Applying liquid nitrogen and herbicides on emerged corn

Applying liquid nitrogen and herbicides on emerged corn

If you still need to apply nitrogen and herbicide to corn that's up and growing, be careful.

Corn planting this spring progressed quickly in many parts of the state that herbicide applications couldn't keep up with the planters. In some fields, corn is emerging before sprayers can get back in the field. While UAN (urea-ammonium nitrate) liquid nitrogen and many pre-emergence herbicide products can be applied to emerged corn, using UAN as a herbicide carrier enhances the foliar activity of products and may result in foliar damage to the corn.

CONSIDER YOUR OPTIONS: Corn planting progressed so quickly in many parts of Iowa this spring that herbicide applications couldn't keep up with the planters. Consider your options before applying herbicide and using UAN (liquid nitrogen) as herbicide carrier.

Check herbicide labels for restrictions on use of UAN as a carrier. That warning comes from Bob Hartzler and John Sawyer. Hartzler is an Iowa State University Extension weed management specialist and Sawyer is an ISU Extension soil fertility agronomist. They provide the following information and guidelines.

Risk of injury to corn depends on UAN rate applied
UAN alone can be applied to emerged corn, and the risk of injury to the corn is dependent upon UAN rate, corn stage and weather conditions. Conservative suggestions are to limit postemergence applications of UAN to 90 lbs. N per acre when corn is at the V3 to V4 stage of growth and to 60 lbs. N per acre at the V7 stage. Applications beyond the V7 stage are not recommended, and the risk of injury increases during hot, dry conditions.

The combination of herbicides with UAN greatly enhances the foliar activity of these products and poses a real threat of killing all emerged tissue contacted by the spray.  

Some might try to rationalize this combination if the corn is at the VE-V1 stage since the corn's growing point is still underground. While corn often can recover quickly from loss of the shoot at this growth stage, the herbicide may influence the plant's ability to recover and therefore result in uneven plant size and yield loss.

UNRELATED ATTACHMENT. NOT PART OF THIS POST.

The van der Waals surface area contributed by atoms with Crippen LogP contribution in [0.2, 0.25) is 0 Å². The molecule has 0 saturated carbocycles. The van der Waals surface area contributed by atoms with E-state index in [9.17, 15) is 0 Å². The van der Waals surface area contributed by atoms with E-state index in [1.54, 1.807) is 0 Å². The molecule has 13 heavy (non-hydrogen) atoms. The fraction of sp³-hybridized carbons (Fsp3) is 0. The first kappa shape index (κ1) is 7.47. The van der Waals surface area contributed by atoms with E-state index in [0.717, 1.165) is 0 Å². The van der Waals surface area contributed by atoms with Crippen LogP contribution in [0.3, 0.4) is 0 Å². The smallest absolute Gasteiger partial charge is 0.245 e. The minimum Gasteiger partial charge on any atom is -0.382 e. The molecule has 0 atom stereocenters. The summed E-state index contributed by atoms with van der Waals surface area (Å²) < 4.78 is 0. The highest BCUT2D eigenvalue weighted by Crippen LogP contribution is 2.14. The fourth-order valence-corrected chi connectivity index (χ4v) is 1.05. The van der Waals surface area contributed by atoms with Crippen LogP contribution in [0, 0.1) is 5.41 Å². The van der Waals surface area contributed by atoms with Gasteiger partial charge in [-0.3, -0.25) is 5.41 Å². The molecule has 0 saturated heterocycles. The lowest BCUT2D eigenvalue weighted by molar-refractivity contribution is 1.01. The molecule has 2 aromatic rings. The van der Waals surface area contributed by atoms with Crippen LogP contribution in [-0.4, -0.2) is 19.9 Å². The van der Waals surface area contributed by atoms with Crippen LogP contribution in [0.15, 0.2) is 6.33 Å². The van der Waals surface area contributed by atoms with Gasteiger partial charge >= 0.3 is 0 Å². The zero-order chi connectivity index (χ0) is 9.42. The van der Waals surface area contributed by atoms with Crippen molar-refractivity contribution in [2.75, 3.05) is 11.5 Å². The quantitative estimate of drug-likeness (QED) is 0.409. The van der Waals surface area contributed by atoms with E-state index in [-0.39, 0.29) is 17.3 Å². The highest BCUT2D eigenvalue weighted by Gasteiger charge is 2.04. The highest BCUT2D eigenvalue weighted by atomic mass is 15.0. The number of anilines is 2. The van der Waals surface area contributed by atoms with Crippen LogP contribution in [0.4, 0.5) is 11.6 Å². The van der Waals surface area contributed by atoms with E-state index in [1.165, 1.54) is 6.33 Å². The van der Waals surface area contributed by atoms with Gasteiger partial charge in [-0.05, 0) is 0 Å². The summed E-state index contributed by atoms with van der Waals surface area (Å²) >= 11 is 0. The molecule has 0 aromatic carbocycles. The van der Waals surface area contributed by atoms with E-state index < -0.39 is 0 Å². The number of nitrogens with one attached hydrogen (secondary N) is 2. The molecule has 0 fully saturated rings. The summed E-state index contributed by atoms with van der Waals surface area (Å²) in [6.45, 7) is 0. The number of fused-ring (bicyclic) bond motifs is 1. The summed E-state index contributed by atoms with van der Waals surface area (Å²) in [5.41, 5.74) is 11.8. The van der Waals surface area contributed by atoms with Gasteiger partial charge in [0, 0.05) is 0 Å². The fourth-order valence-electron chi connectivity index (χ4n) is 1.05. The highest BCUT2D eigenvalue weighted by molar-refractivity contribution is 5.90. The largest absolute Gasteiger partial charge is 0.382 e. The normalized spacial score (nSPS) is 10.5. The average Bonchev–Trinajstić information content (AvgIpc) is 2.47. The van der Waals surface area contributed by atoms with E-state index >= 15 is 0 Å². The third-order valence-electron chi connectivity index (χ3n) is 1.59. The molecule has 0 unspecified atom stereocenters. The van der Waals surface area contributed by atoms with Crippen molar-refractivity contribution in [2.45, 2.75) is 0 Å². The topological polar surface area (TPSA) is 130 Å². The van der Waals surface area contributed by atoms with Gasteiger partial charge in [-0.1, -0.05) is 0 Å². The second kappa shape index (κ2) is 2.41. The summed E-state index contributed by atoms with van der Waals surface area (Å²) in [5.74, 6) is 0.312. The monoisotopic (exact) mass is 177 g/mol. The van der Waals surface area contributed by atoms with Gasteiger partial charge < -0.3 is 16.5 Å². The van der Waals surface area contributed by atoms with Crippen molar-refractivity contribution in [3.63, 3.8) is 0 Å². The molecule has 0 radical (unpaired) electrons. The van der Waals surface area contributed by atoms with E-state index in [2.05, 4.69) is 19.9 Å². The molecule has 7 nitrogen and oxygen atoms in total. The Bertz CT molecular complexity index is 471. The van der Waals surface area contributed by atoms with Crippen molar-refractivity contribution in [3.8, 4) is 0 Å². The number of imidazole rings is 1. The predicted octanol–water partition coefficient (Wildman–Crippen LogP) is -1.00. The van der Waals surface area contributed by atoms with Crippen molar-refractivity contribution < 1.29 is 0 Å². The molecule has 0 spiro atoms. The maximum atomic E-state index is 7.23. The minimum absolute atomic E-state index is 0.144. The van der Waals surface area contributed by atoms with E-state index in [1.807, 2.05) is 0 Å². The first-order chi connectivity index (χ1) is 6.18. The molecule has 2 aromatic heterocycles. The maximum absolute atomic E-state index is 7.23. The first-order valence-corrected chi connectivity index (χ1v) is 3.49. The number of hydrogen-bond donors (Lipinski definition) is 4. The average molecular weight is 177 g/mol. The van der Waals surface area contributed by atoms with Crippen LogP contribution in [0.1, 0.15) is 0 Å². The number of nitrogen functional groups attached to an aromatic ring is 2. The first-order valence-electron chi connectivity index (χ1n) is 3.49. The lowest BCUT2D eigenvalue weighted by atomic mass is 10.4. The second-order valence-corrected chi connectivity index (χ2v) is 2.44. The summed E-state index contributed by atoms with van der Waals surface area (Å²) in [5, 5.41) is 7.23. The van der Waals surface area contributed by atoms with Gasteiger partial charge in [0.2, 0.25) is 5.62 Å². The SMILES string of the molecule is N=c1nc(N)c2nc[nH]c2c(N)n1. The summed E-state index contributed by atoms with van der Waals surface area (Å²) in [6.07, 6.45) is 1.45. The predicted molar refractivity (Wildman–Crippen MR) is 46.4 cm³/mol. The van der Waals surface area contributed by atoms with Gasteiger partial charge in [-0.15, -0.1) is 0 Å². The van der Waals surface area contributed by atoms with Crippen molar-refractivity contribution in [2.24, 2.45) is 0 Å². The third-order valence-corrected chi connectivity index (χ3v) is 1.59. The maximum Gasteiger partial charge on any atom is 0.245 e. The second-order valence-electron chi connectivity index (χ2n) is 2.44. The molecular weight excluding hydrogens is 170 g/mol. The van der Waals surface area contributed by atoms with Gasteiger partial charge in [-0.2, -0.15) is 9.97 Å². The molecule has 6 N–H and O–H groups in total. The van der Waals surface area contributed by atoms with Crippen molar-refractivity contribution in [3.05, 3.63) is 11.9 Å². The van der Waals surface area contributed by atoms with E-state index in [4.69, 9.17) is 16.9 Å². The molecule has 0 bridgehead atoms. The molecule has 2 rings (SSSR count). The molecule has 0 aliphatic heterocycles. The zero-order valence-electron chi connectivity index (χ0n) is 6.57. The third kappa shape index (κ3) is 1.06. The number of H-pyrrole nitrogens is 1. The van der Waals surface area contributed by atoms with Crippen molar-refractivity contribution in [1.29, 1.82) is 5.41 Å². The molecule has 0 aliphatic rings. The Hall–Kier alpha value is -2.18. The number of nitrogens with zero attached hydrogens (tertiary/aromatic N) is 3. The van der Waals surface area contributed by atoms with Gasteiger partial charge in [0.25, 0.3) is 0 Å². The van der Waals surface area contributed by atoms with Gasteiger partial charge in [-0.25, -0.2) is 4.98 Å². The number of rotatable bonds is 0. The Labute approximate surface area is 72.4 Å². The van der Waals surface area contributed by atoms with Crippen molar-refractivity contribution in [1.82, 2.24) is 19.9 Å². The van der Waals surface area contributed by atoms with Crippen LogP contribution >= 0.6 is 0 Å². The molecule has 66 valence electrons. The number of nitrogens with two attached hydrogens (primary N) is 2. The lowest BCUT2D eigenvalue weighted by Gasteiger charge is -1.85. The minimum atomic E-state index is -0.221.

Bob Hartzler is a professor of agronomy with extension, teaching and research responsibilities. He can be reached at [email protected] or 515-294-1923. John Sawyer is professor with research and extension responsibilities in soil fertility and nutrient management. He can be contacted at [email protected] or 515-294-7078.

Soybean seedling damage: Is there an interaction?
Is soybean seedling damage because caused by an interaction between ILeVO seed treatment and preemergence herbicides? This is another question ISU Extension agronomists are getting from some farmers these days.

Cool, wet conditions have led to soybean seedling damage that appears similar to seedling blights such as Pythium. However, the damage may be caused by a combination of cool, wet conditions, ILeVO seed treatments, and the application of preemergence herbicides. Questions have arisen—as farmers and crop consultants wonder if the phytotoxicity is more severe when ILeVO is used with preemergence herbicide treatments.

A team of plant pathologists from Iowa State University and Purdue University answer that question and provide their explanation in the current issue of ISU Extension's Integrated Crop Management newsletter. You can read their complete article online at www.extension.iastate.edu/CropNews/2015/0522Mueller.htm. The article is written by Daren Mueller, ISU Extension soybean plant pathologist and assistant professor in ISU's Department of Plant Pathology. He can be reached at [email protected] or 515-460-8000.

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